Nuno Nunes, one of the CMU Portugal National Co-directors, President of Interactive Technologies Institute – ITI and Professor at Instituto Superior Técnico was interviewed by 90 Segundos de Ciência about his work in the field of Ecocentric design. This project is developing sensors that make possible to capture the sound of whales in high seas and replicate it on mobile devices. This technology could one day be used to observe whales from land.
The CMU Portugal Co-director hopes to develop an immersive ecological experience that keeps whale watching boats at a distance, to not disturb the animals. “My research focuses on what I now refer to as Ecocentric design, based on the idea that computer technologies have evolved to allow people to have a greater ecological and global awareness of their actions”, he says.
In concrete terms, the team wants to use IoT technology in small devices that allow to capture and observe phenomena that are often not visible. Professor Nunes is currently developing a project with whales at the archipelago of Madeira. In this project, sensors are used to capture the animal sounds under water through hydrophones.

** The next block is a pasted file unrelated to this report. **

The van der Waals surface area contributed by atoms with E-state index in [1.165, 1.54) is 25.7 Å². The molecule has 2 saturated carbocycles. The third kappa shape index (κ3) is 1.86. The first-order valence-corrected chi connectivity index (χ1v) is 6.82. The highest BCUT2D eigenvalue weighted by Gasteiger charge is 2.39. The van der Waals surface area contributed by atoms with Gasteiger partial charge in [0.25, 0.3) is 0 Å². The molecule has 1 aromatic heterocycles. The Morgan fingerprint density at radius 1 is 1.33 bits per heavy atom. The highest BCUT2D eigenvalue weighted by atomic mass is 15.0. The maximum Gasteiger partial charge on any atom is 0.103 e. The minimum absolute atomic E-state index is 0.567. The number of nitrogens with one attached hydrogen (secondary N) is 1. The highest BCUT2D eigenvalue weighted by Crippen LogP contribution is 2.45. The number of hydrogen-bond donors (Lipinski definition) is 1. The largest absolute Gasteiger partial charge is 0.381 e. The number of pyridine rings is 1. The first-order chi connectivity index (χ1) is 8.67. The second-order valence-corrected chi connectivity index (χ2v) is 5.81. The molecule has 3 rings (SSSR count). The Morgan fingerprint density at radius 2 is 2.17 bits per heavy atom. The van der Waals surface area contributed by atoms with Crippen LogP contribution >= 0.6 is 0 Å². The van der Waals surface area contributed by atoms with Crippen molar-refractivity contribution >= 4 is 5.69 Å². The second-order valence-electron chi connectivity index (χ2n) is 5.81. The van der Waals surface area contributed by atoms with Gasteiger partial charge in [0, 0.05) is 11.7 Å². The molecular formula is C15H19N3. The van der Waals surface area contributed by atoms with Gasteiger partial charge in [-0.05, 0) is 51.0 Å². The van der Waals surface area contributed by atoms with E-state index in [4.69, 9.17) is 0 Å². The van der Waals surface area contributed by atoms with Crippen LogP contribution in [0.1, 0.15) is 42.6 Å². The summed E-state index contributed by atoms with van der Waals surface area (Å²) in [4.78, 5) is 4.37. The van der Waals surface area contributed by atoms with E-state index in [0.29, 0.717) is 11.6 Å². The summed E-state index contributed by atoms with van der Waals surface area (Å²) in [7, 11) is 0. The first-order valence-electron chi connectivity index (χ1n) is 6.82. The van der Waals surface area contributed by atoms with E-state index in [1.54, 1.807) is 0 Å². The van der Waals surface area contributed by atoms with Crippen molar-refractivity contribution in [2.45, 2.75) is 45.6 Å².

The idea is to develop an immersive interface that allows people on whale watching boats to increase their experience through their mobile devices, listening to the sound of animals and accompanied, in some cases, with images of what’s happening under water.
“This is an example of a technological intervention that allows people to be more aware of the environment when they are in leisure activities, as is the case with whales and cetacean watching”, he reinforces.
With this technology, it will be possible to observe animals from a longer distance, protecting them from the stress caused by the boats used in this activity.
Several field studies have already been carried out in Madeira with the sensors located on the vessel. Soon, Nuno Nunes hopes to be able to place sensors on the animals themselves to increase the impact and scope of this intervention.
That way, it would be possible to observe whales and cetaceans from land, thus increasing the safety distance between man and the marine environment that this technology aims to protect.